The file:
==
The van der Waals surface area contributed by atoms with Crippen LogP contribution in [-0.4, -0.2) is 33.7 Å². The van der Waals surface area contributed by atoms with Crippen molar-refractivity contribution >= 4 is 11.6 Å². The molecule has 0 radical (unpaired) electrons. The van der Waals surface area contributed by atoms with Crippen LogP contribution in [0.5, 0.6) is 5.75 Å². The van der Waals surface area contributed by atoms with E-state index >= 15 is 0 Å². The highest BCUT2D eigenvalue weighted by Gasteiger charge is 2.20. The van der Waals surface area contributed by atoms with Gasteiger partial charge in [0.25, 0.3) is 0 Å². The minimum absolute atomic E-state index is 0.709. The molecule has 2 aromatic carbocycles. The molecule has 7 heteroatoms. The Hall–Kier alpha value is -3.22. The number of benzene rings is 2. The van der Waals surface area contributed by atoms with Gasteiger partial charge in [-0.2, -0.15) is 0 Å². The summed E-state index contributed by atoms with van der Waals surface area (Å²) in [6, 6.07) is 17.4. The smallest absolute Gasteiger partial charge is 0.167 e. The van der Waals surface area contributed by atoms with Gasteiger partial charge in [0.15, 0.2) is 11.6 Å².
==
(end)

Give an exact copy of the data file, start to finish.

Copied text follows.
The van der Waals surface area contributed by atoms with Crippen LogP contribution in [-0.4, -0.2) is 33.7 Å². The van der Waals surface area contributed by atoms with Crippen molar-refractivity contribution >= 4 is 11.6 Å². The molecule has 0 radical (unpaired) electrons. The van der Waals surface area contributed by atoms with Crippen LogP contribution in [0.5, 0.6) is 5.75 Å². The van der Waals surface area contributed by atoms with E-state index >= 15 is 0 Å². The highest BCUT2D eigenvalue weighted by Gasteiger charge is 2.20. The van der Waals surface area contributed by atoms with Gasteiger partial charge in [0.25, 0.3) is 0 Å². The minimum absolute atomic E-state index is 0.709. The molecule has 2 aromatic carbocycles. The molecule has 7 heteroatoms. The Hall–Kier alpha value is -3.22. The number of benzene rings is 2. The van der Waals surface area contributed by atoms with Gasteiger partial charge in [-0.2, -0.15) is 0 Å². The summed E-state index contributed by atoms with van der Waals surface area (Å²) in [6, 6.07) is 17.4. The smallest absolute Gasteiger partial charge is 0.167 e. The van der Waals surface area contributed by atoms with Gasteiger partial charge in [0.15, 0.2) is 11.6 Å².